Angelos - Spring 2017

My KD Story

2017-04-13 02:12:18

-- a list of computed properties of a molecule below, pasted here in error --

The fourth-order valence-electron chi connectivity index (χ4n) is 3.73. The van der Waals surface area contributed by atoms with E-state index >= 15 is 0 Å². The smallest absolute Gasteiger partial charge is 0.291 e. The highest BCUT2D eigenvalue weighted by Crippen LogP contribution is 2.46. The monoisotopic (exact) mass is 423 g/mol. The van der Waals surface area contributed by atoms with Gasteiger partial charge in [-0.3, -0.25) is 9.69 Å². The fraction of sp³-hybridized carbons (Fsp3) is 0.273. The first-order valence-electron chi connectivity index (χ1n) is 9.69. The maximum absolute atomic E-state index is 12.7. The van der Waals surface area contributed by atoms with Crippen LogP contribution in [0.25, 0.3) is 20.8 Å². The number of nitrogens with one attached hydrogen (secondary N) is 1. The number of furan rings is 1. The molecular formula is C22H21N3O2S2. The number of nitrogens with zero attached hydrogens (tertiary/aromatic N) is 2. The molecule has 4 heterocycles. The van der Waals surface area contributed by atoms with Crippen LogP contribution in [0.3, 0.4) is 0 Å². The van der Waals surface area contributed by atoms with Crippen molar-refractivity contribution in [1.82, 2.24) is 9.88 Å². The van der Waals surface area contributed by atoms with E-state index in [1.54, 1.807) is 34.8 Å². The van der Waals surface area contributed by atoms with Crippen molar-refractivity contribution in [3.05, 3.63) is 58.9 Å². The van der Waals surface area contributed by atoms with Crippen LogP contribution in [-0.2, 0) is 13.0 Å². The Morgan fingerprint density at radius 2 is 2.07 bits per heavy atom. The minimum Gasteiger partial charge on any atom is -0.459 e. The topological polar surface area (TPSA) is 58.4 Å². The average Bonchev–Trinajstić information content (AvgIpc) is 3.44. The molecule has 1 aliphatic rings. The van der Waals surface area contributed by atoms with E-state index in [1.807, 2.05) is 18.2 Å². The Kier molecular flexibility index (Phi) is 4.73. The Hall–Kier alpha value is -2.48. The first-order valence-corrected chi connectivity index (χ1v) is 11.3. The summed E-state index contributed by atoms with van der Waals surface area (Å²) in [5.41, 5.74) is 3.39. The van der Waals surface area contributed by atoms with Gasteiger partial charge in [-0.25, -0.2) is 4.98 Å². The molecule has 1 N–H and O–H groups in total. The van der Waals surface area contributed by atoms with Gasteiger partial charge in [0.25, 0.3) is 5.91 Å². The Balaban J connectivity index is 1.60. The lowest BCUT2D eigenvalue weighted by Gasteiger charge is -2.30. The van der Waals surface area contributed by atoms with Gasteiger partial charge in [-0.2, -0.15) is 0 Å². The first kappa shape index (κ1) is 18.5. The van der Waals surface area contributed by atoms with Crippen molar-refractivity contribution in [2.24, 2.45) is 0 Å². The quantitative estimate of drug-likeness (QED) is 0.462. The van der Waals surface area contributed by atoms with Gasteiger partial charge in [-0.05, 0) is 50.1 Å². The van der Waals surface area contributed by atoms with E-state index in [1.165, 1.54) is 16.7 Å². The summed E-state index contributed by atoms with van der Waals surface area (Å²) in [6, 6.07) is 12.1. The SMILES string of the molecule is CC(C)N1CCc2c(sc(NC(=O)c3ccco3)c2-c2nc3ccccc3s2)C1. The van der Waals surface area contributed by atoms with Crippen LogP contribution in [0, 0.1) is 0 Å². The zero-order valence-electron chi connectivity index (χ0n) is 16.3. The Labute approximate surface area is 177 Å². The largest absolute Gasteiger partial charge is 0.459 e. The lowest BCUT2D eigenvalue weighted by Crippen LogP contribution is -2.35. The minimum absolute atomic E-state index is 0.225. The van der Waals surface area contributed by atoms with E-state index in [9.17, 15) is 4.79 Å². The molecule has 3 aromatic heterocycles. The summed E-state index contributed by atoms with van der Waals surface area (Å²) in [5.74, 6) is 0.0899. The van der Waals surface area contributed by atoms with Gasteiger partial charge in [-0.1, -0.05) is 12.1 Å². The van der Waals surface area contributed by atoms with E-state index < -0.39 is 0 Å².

ARTICLE BY SHERRY EGAN ANDERSON, ANGELOS EDITOR; VIDEO INTERVIEW BY KRISTEN ARCHER, SENIOR MULTIMEDIA MANAGER A LIFE-CHANGING EXPERIENCE Sarah entered the government hospital filled with nervous energy. Already she'd been off in her expectation. The facility she had imagined before arriving in Tanzania was "5-star" compared to the building where she would spend her summer working. She and another female college student were led to a room about the size of a typical American bedroom where 12 women were side by side in various stages of labor and delivery. She was worried about the language barrier, never mind that she had no prior experience in obstetrics. How would she be able to help these patients if she couldn't speak Swahili? She soon realized that a smile and a gently placed hand could calm the women giving birth – and herself. Sarah Price, Delta Gamma- Western Kentucky, spent last summer working and learning in Tanzania through a public health program sponsored by the Kentucky Institute for International Studies. A scholarship she received from the Kappa Delta Foundation made it possible for her to use the funds she would have needed for tuition to pay for her study-abroad experience. Before going to Tanzania, Sarah says there was always that little bit of nagging doubt in her mind questioning if she would have what it takes to be a physician, but on that first day, more than 8,000 miles from home, she found her confidence. She says: "We immediately jumped in and did whatever we could . . . It was not at all what I expected to be doing, but it was one of the greatest blessings . . . The first time I got to see them deliver a baby was that first moment for me that I realized I was where I was supposed to be . . . It gave me a glimpse into what I will hopefully be doing as a career one day." How she would get to Tanzania also had been on Sarah's mind for a long time. She was aware of other WKU students who had previously taken part in the program and knew it would be a great experience, but, Sarah says, "That's a big amount of money for a college woman to be able to set aside." In fall 2015, her sophomore year, she applied for an academic scholarship from the Kappa Delta Foundation and became one of 51 undergraduates who were awarded a total of $99,500 in scholarships for the 2016-2017 academic year. With this scholarship going toward her tuition, Sarah was able to redirect her savings to the study-abroad experience. As a member of Delta Gamma's chapter council, Sarah was at the National Collegiate Training Academy in February 2016 when the scholarship recipients who were in attendance heard their names announced. She says: " For me, it went back to hearing [former National President Beth Langford] speak at convention the year before about 'if not for KD' because immediately in my head, that was what clicked . . . the things I learned about myself in Tanzania and the confidence I built while I was serving there are the things that will push me for the rest of my career. If not for KD and the Founders Scholarship, I wouldn't have had those experiences." Sarah says her parents raised her and her brother to give their time and talents to help others, and in high school, she volunteered with the Kentucky YMCA Youth Association and her church. At WKU, Sarah felt an immediate connection with Kappa Delta and the women of Delta Gamma Chapter. "I knew that serving others was my passion, and the philanthropies here were something I fell in love with during recruitment," she says. Only a few weeks after her Initiation, Sarah was elected vice president-community service, which would be a big job for any collegian to take on, let alone a freshman who had yet to participate in the chapter's largest fundraiser: Shamrock Shootout, a basketball event held in the spring that annually raises about $25,000 for the prevention of child abuse. Sarah had to hit the ground running. "It was hard coming in as a freshman," she says, "but by the time I finished that position, I really understood my abilities and understood all of the things I actually was capable of [accomplishing]." Shamrock Shootout and a fall Shamrock Event, KD Shenanigans, combined raised roughly $40,000, more funds than ever before. Sarah says when she doubted herself, her KD sisters supported her, saying, "You're doing a great job," or "Have you thought about trying this?" She learned to take in what others were suggesting and then "power forward" confidently. "As Kappa Deltas, we're constantly encouraged and told we can do whatever we set our minds to," Sarah says. "On WKU's campus, we're referred to as the 'green army' because we're always strong, we're always together, we're always working incredibly hard." During her sophomore year, Sarah was elected again to the council, this time to serve as vice president-operations. She wanted to learn more about the administrative "nuts and bolts" of how the chapter operates, but she also gleaned insight into the interpersonal side of chapter business. " I learned the importance of stepping back and taking in everyone's abilities and talents around [me] and that sometimes it's OK to fail because you can't do it all on your own." She enjoyed pulling in as many members as possible to help the chapter meet its goals. Seeing where sisters thrived and how their strengths were developed was her favorite aspect of the VP- 0 position. In Tanzania, she saw there is more than one way to get a job done. The two midwives who worked in the labor and delivery ward were "all about that girl power," Sarah says. "They were so gracious to show us how to do different things and encouraged us that we were capable of helping them with things that we may not have felt comfortable with before." In contrast to typical American procedures, the Tanzanian women left the hospital with their newborns only a few hours after delivery. Pain medications, if needed, weren't available. Sarah describes it as seeing the "raw side" of medicine. " It is a completely different world, and that was one of the hardest adjustments because we weren't there to save the day," Sarah says. "We were there to work alongside them and learn from what they were doing, their best practices . . . They do things so differently but also correctly." One day Sarah visited a burgeoning orphanage that housed 30 children beyond its intended capacity of 60. " The day was absolutely eye-opening for me," she says. "Growing up with a great family and friends, I always had someone to love on me, but that's not something they get every day." She recalls a little girl who took her hand and then her heart. "Those pictures from that day are something I will always hold dear," Sarah says. "I'll never forget that sweet little girl grabbing me from the moment we got off the bus or all those kiddos running around just wanting someone to love on them . . . Whether they remember us or not, I know that day made a difference to them." Sarah and her fellow female students also made a positive difference in the lives of the women they worked with and helped at the hospital by serving as role models. She was told few Tanzanian women work outside of their homes. "They saw that women in America are getting out and working, and they have just as much potential as we do to do the same," Sarah says. Since her experience in the labor and delivery ward in Tanzania, Sarah is now interested in maternal fetal medicine and working as an OB-GYN physician, a career she says goes hand in hand with KD's platform of building confidence in women. "From the moment you come home on Bid Day, sisters in KD are constantly encouraging you to be a better woman and encourage women around you. "You hear alumnae and older chapter members talk about 'KD will change you,' " Sarah says. " I wasn't here to have an organization change me. I wanted an organization that was going to bring something out in me that I hadn't seen before . . . While I was in Tanzania, I saw myself become a different type of independent than what I had ever been before. I saw a new side of myself being brave. "What we value and we embody here goes so much farther than just your four years as a collegian," Sarah says. " It should be something that you take with you because it's not just about being in a sorority in college. It's about taking those meaningful things and experiences and applying them to everything you do . . . I always will be a Kappa Delta . . . As an alumnae member, I hope I will remember everything that Kappa Delta gave me . . . and will keep in my heart that desire to give back."